The fundamental problem that police forces gathering large amounts of video face is that the daily tasks they need to perform with this video are very labour-intensive. Searching through thousands of hours of video, transcribing and indexing what is said in them, blurring the faces and other identifying information of citizens or officers to protect their privacy – these tasks are simply impossible to perform at scale without assistance from powerful automation tools.
The only way to manage such immense quantities of data is with machine learning, an advanced form of software that can perform tasks that until now only humans could do. Examples include understanding speech and recognizing human faces or other complex shapes. Researchers are already working to bring machine learning tools to law enforcement bodies to help manage their body-worn camera footage. While many firms are working in this area, here we consider two examples under development by Microsoft.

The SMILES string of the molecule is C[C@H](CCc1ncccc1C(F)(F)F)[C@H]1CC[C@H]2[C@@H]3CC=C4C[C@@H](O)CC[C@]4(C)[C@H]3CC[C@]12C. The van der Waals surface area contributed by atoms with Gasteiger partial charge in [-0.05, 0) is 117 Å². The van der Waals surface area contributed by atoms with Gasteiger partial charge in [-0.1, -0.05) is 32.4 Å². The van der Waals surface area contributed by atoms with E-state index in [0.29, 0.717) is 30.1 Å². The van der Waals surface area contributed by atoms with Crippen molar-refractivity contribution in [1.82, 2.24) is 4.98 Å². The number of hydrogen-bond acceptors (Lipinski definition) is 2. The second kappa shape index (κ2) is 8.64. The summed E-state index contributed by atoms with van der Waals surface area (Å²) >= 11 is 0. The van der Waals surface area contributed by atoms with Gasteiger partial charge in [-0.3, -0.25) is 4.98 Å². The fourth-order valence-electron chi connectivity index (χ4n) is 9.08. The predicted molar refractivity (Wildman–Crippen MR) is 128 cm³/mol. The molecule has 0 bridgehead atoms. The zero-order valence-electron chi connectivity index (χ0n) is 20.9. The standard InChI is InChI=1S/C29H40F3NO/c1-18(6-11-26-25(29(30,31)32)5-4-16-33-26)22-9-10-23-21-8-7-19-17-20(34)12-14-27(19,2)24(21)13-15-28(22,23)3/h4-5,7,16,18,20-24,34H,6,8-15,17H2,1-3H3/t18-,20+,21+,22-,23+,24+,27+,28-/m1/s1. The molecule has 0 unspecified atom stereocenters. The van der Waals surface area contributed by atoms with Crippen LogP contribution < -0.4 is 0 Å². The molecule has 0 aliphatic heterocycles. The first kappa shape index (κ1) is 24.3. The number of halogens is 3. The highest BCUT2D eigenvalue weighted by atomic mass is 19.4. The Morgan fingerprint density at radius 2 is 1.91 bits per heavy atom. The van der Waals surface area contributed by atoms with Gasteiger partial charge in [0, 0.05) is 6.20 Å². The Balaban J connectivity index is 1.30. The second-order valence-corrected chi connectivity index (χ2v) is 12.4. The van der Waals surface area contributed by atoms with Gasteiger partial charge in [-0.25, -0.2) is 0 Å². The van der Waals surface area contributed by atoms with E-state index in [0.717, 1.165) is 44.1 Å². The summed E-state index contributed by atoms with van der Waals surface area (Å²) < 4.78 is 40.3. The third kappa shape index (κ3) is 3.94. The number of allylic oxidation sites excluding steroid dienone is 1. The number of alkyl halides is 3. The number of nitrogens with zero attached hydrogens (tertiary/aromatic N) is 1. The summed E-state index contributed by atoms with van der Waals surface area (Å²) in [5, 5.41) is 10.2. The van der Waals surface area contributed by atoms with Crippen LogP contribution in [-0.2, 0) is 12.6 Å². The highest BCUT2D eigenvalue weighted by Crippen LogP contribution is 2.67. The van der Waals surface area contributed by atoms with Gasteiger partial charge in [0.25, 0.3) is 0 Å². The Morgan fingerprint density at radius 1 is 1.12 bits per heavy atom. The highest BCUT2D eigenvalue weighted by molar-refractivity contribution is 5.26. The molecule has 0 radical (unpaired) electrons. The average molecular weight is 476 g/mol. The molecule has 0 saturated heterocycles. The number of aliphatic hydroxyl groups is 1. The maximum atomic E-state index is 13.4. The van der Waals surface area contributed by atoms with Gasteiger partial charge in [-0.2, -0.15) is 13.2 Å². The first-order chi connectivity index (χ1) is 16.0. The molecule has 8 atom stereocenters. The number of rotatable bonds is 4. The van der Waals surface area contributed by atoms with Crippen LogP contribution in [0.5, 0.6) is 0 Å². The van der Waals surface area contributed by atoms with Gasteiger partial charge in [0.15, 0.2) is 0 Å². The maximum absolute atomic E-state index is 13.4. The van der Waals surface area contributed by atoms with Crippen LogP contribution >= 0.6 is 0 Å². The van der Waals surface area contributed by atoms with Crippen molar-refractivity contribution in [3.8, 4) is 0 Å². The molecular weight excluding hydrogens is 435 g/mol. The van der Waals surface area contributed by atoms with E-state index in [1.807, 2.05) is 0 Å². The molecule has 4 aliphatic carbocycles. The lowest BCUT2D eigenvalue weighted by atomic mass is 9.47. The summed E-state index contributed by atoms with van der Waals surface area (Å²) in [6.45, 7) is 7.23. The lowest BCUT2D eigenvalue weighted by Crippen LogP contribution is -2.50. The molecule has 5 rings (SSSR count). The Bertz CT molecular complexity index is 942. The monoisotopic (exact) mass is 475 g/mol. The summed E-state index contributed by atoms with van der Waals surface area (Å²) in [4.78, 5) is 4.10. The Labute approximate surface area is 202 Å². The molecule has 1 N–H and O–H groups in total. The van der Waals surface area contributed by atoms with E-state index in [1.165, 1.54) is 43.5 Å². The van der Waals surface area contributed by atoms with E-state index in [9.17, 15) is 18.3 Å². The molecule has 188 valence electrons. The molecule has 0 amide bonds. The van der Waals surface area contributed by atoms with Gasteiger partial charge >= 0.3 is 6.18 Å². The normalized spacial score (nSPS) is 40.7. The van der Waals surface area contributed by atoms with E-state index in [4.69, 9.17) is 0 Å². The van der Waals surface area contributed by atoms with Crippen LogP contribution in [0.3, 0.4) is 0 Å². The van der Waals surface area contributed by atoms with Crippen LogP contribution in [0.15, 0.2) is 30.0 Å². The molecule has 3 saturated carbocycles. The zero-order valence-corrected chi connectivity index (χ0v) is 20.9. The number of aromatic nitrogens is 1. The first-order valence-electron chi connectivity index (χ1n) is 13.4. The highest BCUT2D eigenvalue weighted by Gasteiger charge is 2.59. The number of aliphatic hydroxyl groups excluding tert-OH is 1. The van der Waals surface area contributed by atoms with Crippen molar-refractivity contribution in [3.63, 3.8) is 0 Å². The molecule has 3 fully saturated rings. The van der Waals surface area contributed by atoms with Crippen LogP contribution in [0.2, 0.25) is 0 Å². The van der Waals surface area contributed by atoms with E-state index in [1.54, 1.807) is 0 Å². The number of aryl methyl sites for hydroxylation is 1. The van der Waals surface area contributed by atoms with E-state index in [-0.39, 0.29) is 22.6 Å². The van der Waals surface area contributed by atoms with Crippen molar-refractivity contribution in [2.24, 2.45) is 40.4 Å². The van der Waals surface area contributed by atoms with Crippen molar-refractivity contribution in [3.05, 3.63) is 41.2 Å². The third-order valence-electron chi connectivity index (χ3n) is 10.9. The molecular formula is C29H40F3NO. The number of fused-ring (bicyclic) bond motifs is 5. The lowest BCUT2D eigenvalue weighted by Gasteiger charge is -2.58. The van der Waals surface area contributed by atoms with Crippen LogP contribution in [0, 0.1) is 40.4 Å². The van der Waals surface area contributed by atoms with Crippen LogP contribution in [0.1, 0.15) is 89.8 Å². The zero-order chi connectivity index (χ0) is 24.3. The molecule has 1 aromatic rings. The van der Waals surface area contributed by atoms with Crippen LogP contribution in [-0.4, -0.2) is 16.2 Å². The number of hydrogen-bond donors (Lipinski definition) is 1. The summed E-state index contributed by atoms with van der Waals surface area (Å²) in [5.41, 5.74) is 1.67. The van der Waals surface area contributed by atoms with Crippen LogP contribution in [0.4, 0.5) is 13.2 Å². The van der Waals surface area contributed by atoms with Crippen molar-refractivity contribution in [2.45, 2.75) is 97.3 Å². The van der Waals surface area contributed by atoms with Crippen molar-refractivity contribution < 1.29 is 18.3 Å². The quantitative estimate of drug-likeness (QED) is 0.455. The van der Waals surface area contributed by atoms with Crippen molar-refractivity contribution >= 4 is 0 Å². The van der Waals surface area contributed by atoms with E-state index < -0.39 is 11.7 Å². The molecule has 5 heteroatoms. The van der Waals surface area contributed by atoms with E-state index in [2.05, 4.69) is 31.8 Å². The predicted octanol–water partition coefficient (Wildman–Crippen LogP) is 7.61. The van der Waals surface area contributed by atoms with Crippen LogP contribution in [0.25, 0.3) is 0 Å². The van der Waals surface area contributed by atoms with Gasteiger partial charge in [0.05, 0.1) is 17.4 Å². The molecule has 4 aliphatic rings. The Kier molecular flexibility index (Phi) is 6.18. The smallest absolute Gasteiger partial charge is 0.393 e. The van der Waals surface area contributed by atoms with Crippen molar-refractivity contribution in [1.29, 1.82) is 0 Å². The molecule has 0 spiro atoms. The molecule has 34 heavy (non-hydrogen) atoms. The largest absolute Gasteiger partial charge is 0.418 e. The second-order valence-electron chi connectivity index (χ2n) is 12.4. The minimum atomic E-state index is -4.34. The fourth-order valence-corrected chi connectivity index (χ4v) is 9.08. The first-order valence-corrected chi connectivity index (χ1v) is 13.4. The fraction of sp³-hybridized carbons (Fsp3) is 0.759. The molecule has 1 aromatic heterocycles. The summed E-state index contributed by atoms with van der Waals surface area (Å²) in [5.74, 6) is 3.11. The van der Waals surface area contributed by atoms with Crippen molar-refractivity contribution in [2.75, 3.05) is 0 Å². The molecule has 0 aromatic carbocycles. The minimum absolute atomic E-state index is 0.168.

Machine learning will automate the management of police video at scale
A first example of what machine learning can do is the automated transcription and indexing of the spoken words captured in police videos. Police forces that accumulate thousands of hours of video archives need practical ways of searching this video or it will be of little use. Linking a time-indexed transcript of spoken words with the video stream makes search fast and accurate. In the next few years scene analysis algorithms will go a step further and automatically generate simple textual descriptions of the objects, people and events recorded by videos.